2009 media law that limits cable ownership to a 35% national market share in not more than one-quarter of Argentina’s provinces
It’s big media vs. big government, a scenario being played out all over Latin America. But in Argentina, the battle is especially fierce, pitting the country’s media giant, Grupo Clarin, against President Cristina Fernandez de Kirchner, who has already nationalized the country’s pension funds, its main airline and its biggest oil company.
At issue is a 2009 media law that limits cable ownership to a 35% national market share in not more than one-quarter of Argentina’s provinces.
That hit Clarin in the bottom line.
The media giant controls between 40%-60% of the country’s cable market — depending on whose stats, the government’s or Clairn’s, you believe — 28% of the Internet market, Argentina’s most-watched broadcast network, Artear-Canal 13, three provincial channels, radio stations and the country’s biggest newspaper. Some 80% of Argentine homes have cable, and Clarin’s cable operations contributed to 89% of the company’s revenues in 2012. This year, Clarin posted $254.3 million in first-half operating profi ts from $1.15 billion in sales.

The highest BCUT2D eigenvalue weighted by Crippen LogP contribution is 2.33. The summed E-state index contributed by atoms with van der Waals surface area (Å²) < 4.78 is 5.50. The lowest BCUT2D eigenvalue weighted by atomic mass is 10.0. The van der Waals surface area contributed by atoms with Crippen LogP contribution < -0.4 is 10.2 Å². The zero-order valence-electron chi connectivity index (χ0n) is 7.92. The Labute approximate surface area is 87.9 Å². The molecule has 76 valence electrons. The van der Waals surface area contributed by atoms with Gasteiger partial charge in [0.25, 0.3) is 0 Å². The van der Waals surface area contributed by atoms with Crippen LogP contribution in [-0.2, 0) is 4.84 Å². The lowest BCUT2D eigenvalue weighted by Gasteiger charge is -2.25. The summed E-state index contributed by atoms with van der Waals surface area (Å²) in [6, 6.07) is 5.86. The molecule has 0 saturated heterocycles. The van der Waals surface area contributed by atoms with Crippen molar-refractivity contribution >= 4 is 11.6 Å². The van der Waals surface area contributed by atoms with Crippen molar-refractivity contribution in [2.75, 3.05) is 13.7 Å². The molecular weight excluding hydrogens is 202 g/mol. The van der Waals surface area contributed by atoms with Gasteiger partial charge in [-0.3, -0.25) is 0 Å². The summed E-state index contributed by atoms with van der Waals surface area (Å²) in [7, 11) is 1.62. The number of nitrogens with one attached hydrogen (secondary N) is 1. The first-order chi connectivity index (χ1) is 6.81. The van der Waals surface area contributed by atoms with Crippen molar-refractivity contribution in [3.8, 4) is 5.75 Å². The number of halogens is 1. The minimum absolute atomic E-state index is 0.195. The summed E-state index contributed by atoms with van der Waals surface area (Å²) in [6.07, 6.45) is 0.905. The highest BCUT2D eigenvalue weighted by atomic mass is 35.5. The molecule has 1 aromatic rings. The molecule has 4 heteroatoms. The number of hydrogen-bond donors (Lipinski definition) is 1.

Clarin has fought the law through multiple appeals and counterappeals over the past four years. The supreme court, which heard arguments for the case Aug. 28-29, is expected to make a ruling sometime between October and the end of the year.
Clarin is a key player for Hollywood and U.S. investors. Goldman Sachs holds an 18% equity stake in the company, while its cable operator, CableVision, carries many U.S. channels, including ESPN, Fox Sports, the Disney Channel, HBO, TNT, Warner Channel, Sony, Fox Intl. Channel, E! Entertainment TV, Discovery Channel and History. The media giant is also a partner with Disney in Patagonik Film Group, Argentina’s biggest movie producer.
Some say the law was passed by the Kirschner-controlled house as a political payback after Clarin had a falling out with the administration in 2008, when Clarin’s news coverage sympathized with farmers’ protests over a tax increase. Since then, the government has passed legislation that bans supermarket advertising from newspapers, while Clarin has backed anti-government rallies and used its news outlets to continually allege government corruption. The government has seen its support dwindle in recent months, on the heels of rampant inflation.
Critics of the government call the media law a way to silence a free and independent press. Pro-government forces see it as a way to break a monopoly. At stake is the immediate future of Argentina’s media landscape.
The supreme court’s final judgement is not at all clear, given the political forces at work. La Nacion, an independent newspaper, cited sources close to supreme court president Ricardo Lorenzetti that said succinctly, “The case is highly complex.”